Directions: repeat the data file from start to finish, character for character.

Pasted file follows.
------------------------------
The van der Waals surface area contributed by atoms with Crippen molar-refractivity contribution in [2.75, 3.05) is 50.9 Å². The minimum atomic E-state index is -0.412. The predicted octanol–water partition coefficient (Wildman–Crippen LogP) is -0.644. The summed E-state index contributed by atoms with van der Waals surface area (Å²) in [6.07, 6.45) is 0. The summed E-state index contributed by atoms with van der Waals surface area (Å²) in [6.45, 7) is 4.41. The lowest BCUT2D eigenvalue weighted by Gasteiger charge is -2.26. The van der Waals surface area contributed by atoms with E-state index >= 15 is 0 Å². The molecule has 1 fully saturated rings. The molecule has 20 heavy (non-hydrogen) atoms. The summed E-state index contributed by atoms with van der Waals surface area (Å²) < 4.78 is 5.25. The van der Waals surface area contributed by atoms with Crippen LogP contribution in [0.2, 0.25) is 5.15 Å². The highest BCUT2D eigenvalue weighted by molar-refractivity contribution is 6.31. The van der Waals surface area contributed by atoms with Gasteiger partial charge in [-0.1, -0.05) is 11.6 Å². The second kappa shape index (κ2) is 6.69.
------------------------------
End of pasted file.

The van der Waals surface area contributed by atoms with Crippen molar-refractivity contribution in [2.75, 3.05) is 50.9 Å². The minimum atomic E-state index is -0.412. The predicted octanol–water partition coefficient (Wildman–Crippen LogP) is -0.644. The summed E-state index contributed by atoms with van der Waals surface area (Å²) in [6.07, 6.45) is 0. The summed E-state index contributed by atoms with van der Waals surface area (Å²) in [6.45, 7) is 4.41. The lowest BCUT2D eigenvalue weighted by Gasteiger charge is -2.26. The van der Waals surface area contributed by atoms with E-state index >= 15 is 0 Å². The molecule has 1 fully saturated rings. The molecule has 20 heavy (non-hydrogen) atoms. The summed E-state index contributed by atoms with van der Waals surface area (Å²) < 4.78 is 5.25. The van der Waals surface area contributed by atoms with Crippen LogP contribution in [0.2, 0.25) is 5.15 Å². The highest BCUT2D eigenvalue weighted by molar-refractivity contribution is 6.31. The van der Waals surface area contributed by atoms with Gasteiger partial charge in [-0.1, -0.05) is 11.6 Å². The second kappa shape index (κ2) is 6.69.